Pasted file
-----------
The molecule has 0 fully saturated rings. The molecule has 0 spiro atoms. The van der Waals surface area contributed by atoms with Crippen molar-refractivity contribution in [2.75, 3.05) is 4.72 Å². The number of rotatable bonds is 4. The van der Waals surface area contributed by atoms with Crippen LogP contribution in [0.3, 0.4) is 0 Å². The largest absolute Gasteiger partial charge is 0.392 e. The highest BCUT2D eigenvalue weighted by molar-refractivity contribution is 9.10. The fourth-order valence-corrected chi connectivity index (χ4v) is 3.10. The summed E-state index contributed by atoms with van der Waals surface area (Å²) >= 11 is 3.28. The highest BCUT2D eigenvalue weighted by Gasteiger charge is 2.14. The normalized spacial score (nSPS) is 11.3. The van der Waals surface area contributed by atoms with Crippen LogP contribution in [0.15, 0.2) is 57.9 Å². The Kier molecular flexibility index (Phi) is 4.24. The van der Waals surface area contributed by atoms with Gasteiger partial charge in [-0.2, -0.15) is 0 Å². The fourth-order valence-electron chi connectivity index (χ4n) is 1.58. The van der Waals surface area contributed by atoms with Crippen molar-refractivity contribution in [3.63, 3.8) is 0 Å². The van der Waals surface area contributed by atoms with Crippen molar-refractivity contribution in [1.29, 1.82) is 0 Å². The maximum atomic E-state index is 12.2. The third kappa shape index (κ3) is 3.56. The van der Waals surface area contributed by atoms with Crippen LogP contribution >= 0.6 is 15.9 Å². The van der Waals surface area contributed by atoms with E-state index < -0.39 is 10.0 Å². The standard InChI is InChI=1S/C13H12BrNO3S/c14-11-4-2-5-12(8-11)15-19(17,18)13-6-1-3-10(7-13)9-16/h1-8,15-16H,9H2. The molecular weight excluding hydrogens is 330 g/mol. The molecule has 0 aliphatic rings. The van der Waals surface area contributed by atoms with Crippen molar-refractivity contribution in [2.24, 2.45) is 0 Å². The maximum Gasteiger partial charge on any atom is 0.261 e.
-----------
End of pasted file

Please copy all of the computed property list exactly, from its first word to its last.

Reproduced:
The molecule has 0 fully saturated rings. The molecule has 0 spiro atoms. The van der Waals surface area contributed by atoms with Crippen molar-refractivity contribution in [2.75, 3.05) is 4.72 Å². The number of rotatable bonds is 4. The van der Waals surface area contributed by atoms with Crippen LogP contribution in [0.3, 0.4) is 0 Å². The largest absolute Gasteiger partial charge is 0.392 e. The highest BCUT2D eigenvalue weighted by molar-refractivity contribution is 9.10. The fourth-order valence-corrected chi connectivity index (χ4v) is 3.10. The summed E-state index contributed by atoms with van der Waals surface area (Å²) >= 11 is 3.28. The highest BCUT2D eigenvalue weighted by Gasteiger charge is 2.14. The normalized spacial score (nSPS) is 11.3. The van der Waals surface area contributed by atoms with Crippen LogP contribution in [0.15, 0.2) is 57.9 Å². The Kier molecular flexibility index (Phi) is 4.24. The van der Waals surface area contributed by atoms with Gasteiger partial charge in [-0.2, -0.15) is 0 Å². The fourth-order valence-electron chi connectivity index (χ4n) is 1.58. The van der Waals surface area contributed by atoms with Crippen molar-refractivity contribution in [3.63, 3.8) is 0 Å². The van der Waals surface area contributed by atoms with Crippen molar-refractivity contribution in [1.29, 1.82) is 0 Å². The maximum atomic E-state index is 12.2. The third kappa shape index (κ3) is 3.56. The van der Waals surface area contributed by atoms with Crippen LogP contribution >= 0.6 is 15.9 Å². The van der Waals surface area contributed by atoms with E-state index < -0.39 is 10.0 Å². The standard InChI is InChI=1S/C13H12BrNO3S/c14-11-4-2-5-12(8-11)15-19(17,18)13-6-1-3-10(7-13)9-16/h1-8,15-16H,9H2. The molecular weight excluding hydrogens is 330 g/mol. The molecule has 0 aliphatic rings. The van der Waals surface area contributed by atoms with Crippen molar-refractivity contribution in [2.24, 2.45) is 0 Å². The maximum Gasteiger partial charge on any atom is 0.261 e.